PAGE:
I decided today to follow a path in my neighborhood to see where it leads. You see, our new subdivision is surrounded on 3 sides mountains, and an Ocean on the 4th. I saw using Google Earth that there was some kind of dam in the mountain pass behind us, so I fired up my newly invigorated Sissy and set her to the task. I reached the dam which turned out to be a wall that simply redirected flash floods and heavy rains into a waterway to drain into the ocean. Beyond was a little dirt road that led off into the jungle. ‘ Well Sissy”…. “Tally Ho!”. Up up the mountain we went bouncing, spitting rocks and rooster tails of dirt, and dodging sharp stones. Along the way I discovered a few little homes on the mountain that had cow pens. (that’s where the cows roaming through my neighborhood come from….huh) We climbed to the top of the mountain and around the side where I encountered an old man standing in front of a small house that looked as old as the mountain. I smiled and waved, but nothing…. He just watched me. I coasted back down and decided to try another even larger mountain. Success!! I followed a tiny cement path up a steep mountainside past giant Mango trees and ended up at a Buddhist temple carved into the side. A phone call told me I had to go home for supper… Awwww..Geeezz…. I was having so much fun. I returned home. A brief return to my youth and trail riding days was a blast, however, a scooter is not a trail bike and I was driving her as one. Sissy sounds a bit different now, but still runs well. God girl!! I rewarded her by upgrading to a more comfortable and fashionable seatJ I think my rear end will appreciate it too.
Now on with today’s topic
Every morning, very early. Maybe 3 or 4 am. There are many people who start their work day, mostly in the food industry. Long before the markets open, the shop keepers drive their motorbikes to the wholesale district to purchase the catch of the day, or whatever fruits and vegetables a person specializes in. They transport the day’s inventory on overloaded motorcycles and bicycles to the market where they will be opening at 5:30 to 6:00. Today I will talk about one of these groups of people. I will call them the fisherfolk. I do not know how early they start, but I do know their day is finished by noon. At 9 am I see the ladies sitting in the street selling all kinds of seafood. The catch of the day. They will be sold out by noon.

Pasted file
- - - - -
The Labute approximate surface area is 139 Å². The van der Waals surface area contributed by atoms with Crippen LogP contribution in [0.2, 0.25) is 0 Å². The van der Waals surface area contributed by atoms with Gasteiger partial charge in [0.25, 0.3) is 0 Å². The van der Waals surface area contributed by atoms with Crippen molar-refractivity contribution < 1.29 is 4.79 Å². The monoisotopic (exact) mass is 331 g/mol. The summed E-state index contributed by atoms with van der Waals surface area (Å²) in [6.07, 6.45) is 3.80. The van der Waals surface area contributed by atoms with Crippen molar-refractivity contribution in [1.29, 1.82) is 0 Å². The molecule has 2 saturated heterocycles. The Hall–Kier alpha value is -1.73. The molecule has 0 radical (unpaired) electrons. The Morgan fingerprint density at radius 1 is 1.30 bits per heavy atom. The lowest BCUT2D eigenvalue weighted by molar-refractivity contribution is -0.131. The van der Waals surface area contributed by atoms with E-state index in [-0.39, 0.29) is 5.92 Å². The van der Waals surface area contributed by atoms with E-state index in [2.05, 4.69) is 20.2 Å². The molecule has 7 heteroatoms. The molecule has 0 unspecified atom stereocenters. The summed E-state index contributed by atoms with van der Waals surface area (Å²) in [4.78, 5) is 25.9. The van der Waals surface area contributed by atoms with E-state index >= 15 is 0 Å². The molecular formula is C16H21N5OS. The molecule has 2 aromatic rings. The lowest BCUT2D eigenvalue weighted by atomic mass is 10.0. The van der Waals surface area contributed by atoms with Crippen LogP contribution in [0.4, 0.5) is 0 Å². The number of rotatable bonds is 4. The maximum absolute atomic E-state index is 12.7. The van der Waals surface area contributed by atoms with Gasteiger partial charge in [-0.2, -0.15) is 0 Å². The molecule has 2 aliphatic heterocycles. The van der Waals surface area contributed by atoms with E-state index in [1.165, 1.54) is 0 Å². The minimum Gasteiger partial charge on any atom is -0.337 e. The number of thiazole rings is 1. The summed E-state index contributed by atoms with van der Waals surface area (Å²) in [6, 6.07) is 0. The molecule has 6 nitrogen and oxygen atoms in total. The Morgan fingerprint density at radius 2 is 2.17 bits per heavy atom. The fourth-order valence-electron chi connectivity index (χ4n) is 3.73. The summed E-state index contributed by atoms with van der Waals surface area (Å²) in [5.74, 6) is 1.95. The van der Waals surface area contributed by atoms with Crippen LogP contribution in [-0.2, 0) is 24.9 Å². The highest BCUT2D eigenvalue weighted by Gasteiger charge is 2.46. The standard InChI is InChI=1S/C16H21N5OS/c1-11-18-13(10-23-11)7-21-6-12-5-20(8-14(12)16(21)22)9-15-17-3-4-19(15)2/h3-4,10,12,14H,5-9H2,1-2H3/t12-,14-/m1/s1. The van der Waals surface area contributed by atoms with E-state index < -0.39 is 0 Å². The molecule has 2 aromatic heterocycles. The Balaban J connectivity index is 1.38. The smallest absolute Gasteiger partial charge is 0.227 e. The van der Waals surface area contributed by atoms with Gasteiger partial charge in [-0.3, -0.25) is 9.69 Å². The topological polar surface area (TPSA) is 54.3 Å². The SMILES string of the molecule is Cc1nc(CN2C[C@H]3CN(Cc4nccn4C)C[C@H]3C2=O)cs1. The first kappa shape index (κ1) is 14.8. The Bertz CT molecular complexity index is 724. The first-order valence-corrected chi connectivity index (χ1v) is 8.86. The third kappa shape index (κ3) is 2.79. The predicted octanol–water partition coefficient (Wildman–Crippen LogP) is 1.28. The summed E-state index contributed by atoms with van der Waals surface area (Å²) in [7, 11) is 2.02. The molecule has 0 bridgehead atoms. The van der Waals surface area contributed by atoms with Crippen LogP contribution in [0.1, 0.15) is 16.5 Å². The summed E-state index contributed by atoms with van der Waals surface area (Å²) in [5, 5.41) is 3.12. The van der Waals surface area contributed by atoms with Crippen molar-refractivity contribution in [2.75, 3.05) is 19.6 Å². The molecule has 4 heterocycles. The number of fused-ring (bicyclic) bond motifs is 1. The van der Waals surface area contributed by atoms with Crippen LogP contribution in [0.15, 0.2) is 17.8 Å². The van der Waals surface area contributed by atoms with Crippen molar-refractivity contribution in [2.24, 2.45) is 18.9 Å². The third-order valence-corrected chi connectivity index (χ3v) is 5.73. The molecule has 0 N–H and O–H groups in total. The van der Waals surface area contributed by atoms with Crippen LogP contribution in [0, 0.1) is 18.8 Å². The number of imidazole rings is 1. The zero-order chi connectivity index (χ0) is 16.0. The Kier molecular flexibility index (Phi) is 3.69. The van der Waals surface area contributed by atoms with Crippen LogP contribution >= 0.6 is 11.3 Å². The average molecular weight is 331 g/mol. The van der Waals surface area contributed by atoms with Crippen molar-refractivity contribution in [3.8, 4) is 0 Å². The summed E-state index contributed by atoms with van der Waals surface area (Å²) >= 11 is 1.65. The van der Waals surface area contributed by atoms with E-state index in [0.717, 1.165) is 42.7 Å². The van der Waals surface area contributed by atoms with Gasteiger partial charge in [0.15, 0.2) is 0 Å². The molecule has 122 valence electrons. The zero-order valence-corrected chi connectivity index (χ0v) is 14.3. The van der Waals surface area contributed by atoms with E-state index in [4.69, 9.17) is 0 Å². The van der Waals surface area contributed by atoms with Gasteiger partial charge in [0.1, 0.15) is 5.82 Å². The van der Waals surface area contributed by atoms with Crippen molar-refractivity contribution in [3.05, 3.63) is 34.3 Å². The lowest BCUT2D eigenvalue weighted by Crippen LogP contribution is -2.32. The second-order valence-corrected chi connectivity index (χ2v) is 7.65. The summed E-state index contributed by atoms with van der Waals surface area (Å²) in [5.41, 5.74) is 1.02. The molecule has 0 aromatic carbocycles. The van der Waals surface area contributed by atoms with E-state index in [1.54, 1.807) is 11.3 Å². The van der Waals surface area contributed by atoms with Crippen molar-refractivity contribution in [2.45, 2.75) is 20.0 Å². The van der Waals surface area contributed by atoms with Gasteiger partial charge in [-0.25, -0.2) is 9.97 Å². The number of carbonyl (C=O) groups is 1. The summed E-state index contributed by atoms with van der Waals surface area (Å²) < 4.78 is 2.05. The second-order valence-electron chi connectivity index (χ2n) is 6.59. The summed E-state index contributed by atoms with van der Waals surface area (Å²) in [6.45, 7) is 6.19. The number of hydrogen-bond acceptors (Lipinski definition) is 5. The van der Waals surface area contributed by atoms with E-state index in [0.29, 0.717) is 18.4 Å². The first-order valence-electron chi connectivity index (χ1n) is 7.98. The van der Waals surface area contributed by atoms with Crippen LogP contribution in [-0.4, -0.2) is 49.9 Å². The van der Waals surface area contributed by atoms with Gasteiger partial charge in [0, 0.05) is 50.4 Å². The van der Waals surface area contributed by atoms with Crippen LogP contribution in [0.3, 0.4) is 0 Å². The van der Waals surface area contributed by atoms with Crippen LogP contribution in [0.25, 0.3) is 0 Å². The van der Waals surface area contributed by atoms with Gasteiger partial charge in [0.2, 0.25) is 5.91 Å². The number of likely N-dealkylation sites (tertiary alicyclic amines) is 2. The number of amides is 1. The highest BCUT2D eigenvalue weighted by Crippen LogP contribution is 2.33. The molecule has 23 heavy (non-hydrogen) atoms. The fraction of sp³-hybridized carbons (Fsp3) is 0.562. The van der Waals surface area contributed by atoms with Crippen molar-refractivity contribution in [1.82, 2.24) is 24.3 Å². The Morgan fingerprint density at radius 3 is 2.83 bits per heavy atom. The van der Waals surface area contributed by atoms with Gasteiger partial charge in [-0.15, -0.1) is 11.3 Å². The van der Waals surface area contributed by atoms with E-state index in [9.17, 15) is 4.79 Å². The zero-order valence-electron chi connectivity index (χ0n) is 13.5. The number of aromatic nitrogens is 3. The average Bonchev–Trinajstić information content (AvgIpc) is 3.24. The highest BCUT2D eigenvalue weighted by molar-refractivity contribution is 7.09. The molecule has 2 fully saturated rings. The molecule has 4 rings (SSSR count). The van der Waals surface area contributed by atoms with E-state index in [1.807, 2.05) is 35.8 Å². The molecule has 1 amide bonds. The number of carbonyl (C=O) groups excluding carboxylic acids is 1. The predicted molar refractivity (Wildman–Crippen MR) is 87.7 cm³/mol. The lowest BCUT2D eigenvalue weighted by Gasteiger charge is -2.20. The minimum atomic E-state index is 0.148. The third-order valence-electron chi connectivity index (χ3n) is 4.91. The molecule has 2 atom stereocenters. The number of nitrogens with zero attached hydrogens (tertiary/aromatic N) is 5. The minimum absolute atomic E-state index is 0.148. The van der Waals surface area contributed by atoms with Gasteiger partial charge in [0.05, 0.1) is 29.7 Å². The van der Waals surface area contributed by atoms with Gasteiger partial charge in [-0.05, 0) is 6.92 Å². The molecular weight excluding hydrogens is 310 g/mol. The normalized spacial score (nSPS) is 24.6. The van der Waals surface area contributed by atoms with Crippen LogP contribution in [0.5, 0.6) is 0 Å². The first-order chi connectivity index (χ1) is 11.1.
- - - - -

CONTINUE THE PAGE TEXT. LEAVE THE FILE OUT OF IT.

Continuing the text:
In the early morning I see them coming ashore paddling their basket like boats. Sometimes there will be larger craft being beached. The most common boat used close to shore, and as a means to transport to larger craft is a basket like craft. It is woven from what looks like rattan or banana leaf and then the bottom is coated with tar, resin, or both. They can be seen in abundance, bobbing up and down in the rolling waves off shore. During my jog at around 8 or 9 they are ashore, mending nets and setting up for the next days work. I stopped to interact with these people. The seemed a bit confused that I had a genuine interest in what they did. I asked if I could snap a few photos. That broke the ice and they shyly came around to joking with me. I will spare you the details about the marriage proposals and suffice it to say Same same but different. I have to admire these people. They work very hard for everything in their life. As I was about to leave, a girl drove up on a motorbike. A man proudly told me that he had four daughters, and all of them are in school. A proud achievement for a person of his lifestyle.
Now, a little about the watercraft here. Firstly there are the basket like boats. They are everywhere on the side of the road near water. It seems like they may be used by anybody. There are no visible ownership markings, or anyway to tell them apart. Maybe where they are beached is enough. Then there are the fishing boats. These generally are manned by two people and fish for squid, drop lobster and prawn traps, etc. Thirdly are the big fishing boats, but they are small by our standards. The boats travel very slowly, so only the larger ones will go more than a few miles out. What a shame. I think they could have a good sports fishery here, but the boats move so slowly, it would have to turn around when it got to the good fishing at the drop off in order to make it back by dark.
As a foot note:
My wife escaped to the Philippines in one of the larger boats. A total of 520 people filled 2 boats. Only 225 people survived. ( a long story I will perhaps tell another time as my writing skills improve.)